Yoshito & Takayo Ota Okada

Yoshito & Takayo Ota Okada, 1920

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Yoshito & Takayo
Ota Okada

Tribute by Beverly A. Okada

They may not have known one another when they lived just a mere block away from each other in Hiroshima as children, but Yoshito and Takayo would come together to build a life and family in America.

Yoshito Okada was just 14 when he immigrated to the US in 1908 from Hiroshima. His first job was working on the railroad near Loma, Montana along side his father. It would be the beginning of a lifetime of hard work.

Takayo Ota, his picture bride, stepped off the ship from Hiroshima, Japan in 1920.

When they married, Yoshito was working for Furuya Company in Seattle. Yoshito would work at several jobs before buying the Merchant Hotel across from Pioneer Square. Takayo would work along side of Yoshito as he managed hotels during the 20s and 30s and several of their children would be born right in the hotels. At the height of the depression he bought the Yakima Hotel. It was a much larger business with 150 housekeeping rooms. Due to their hard work, 24 hours a day, seven days a week, it was a very successful business.

They would have seven children total and an “adopted” son Fred Haita. They were named Yoshitaka, Kozo, Hiroo, Sumio, Yuriko, and Tokie. One child that died as an infant, was taken back to Japan for burial, as was the custom then.

After the bombing of Pearl Harbor, while the family ate Sunday breakfast, FBI agents came knocking. They searched their rooms and arrested Yoshito as he was considered a prominent Japanese businessman. He was incarcerated in the Immigration Building near by the hotel. Takayo could bring him food that he shared with fellow Japanese inmates. Unbeknownst to the family, he would be sent to a Federal Detention Center in Missoula, Montana.

Takayo was left to run the hotel by herself while raising six children. In February of 1942, after Executive Order 9066 was signed, the family was rounded up by the military with only the things they could each fit into a single suitcase. They were sent to the ironically named, “Camp Harmony,” at the Puyallup Fair Grounds where they slept in freshly whitewashed horse stalls. Their final destination would be Camp Minidoka in Hunt, Idaho.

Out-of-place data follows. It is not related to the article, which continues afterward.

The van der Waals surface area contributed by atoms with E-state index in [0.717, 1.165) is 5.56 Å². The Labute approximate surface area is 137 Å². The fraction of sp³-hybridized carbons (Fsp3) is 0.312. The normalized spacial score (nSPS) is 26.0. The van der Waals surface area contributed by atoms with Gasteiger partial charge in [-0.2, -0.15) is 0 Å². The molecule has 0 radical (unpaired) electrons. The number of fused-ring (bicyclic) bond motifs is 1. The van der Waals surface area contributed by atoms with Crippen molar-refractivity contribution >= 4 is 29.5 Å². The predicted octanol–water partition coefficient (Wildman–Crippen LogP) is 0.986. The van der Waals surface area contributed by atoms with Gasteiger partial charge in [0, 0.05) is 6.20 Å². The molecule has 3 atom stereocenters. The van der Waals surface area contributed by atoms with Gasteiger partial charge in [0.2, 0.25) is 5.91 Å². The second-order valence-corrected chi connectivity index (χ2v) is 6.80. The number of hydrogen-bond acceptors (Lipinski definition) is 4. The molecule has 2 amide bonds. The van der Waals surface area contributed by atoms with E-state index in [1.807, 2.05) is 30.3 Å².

Takayo’s health, with the stress of war, had begun to deteriorate. She had been diagnosed with Hypertension and was hospitalized while in Camp. Yoshito was released from Federal Prison to join his family in Idaho. One of his jobs would be a Block Leader.

One night, Roy could hear through the makeshift blanket wall, his older brothers asking their father for his permission to enlist in the army. His response was, “this is your country. You must do what you think best.” John would join Naval Intelligence in the South Pacific, Yoshitaka and Fred would be in the famed 442nd in Italy. Unfortunately, Fred would be killed on one of the last days of the war.

In 1943 Yoshito was released and allowed to move to Ione, WA, where his cousin had a laundry.  He was able to send for his family in 1944.  Sadly, their new home was a dirty abandoned house.  They left for Seattle in 1945 to begin again, where he purchased the Pacific Hotel at 6th and Weller St.  Even then, they would scrape together the resources to send food and medicine back to relatives in Hiroshima.

Despite the lack of a formal education, during his lifetime, Yoshito was able to buy land in Montana and run several successful businesses. He loved music, playing the violin and Japanese Oboe. He enjoyed meeting up with friends on the weekends, sharing drinks and songs. He passed in December 1982.

Takayo, the mother who had a good sense of humor and sweet disposition and who had worked so hard raising her family while working along side of Yoshito during the worst of times, died in January 1950. She had never fully recovered from her illness after leaving Minidoka. Unfortunately, she never got the opportunity to see the highly successful lives of the children she bore.

Their children and grandchildren and great grandchildren appreciate and remember them for their courage, bravery and self-sacrifice that today allows each of them to enjoy the freedoms of this country.

Fred Yoshito Okada, January 10, 1894 – December 1982
Takayo Ota Okada, July 18, 1898 – 1950

Camp Harmony, Puyallup WA

Minidoka, Hunt Idaho
Block 28 Barrack 4


Yoshitaka, Kozo, Hiroo, Sumio, Yuriko, Tokie

(Robert, John, Roy, Frank, Arlene & Connie)